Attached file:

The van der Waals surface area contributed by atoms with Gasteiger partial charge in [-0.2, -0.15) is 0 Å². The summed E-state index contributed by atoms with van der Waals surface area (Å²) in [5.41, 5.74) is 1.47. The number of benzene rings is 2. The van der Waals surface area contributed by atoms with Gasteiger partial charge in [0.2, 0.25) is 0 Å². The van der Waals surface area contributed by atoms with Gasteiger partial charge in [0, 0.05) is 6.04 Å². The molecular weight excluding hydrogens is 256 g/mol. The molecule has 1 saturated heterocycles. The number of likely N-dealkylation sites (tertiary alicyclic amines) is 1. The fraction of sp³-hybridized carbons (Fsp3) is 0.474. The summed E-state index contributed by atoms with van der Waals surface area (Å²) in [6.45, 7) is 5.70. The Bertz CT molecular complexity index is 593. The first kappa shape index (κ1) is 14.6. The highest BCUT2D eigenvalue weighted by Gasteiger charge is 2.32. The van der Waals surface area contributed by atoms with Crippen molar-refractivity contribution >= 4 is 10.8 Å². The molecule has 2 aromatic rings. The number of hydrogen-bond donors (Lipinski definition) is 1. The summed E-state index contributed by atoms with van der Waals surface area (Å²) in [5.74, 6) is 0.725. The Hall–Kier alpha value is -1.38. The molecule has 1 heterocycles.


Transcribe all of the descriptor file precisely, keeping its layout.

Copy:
The van der Waals surface area contributed by atoms with Gasteiger partial charge in [-0.2, -0.15) is 0 Å². The summed E-state index contributed by atoms with van der Waals surface area (Å²) in [5.41, 5.74) is 1.47. The number of benzene rings is 2. The van der Waals surface area contributed by atoms with Gasteiger partial charge in [0.2, 0.25) is 0 Å². The van der Waals surface area contributed by atoms with Gasteiger partial charge in [0, 0.05) is 6.04 Å². The molecular weight excluding hydrogens is 256 g/mol. The molecule has 1 saturated heterocycles. The number of likely N-dealkylation sites (tertiary alicyclic amines) is 1. The fraction of sp³-hybridized carbons (Fsp3) is 0.474. The summed E-state index contributed by atoms with van der Waals surface area (Å²) in [6.45, 7) is 5.70. The Bertz CT molecular complexity index is 593. The first kappa shape index (κ1) is 14.6. The highest BCUT2D eigenvalue weighted by Gasteiger charge is 2.32. The van der Waals surface area contributed by atoms with Crippen molar-refractivity contribution >= 4 is 10.8 Å². The molecule has 2 aromatic rings. The number of hydrogen-bond donors (Lipinski definition) is 1. The summed E-state index contributed by atoms with van der Waals surface area (Å²) in [5.74, 6) is 0.725. The Hall–Kier alpha value is -1.38. The molecule has 1 heterocycles.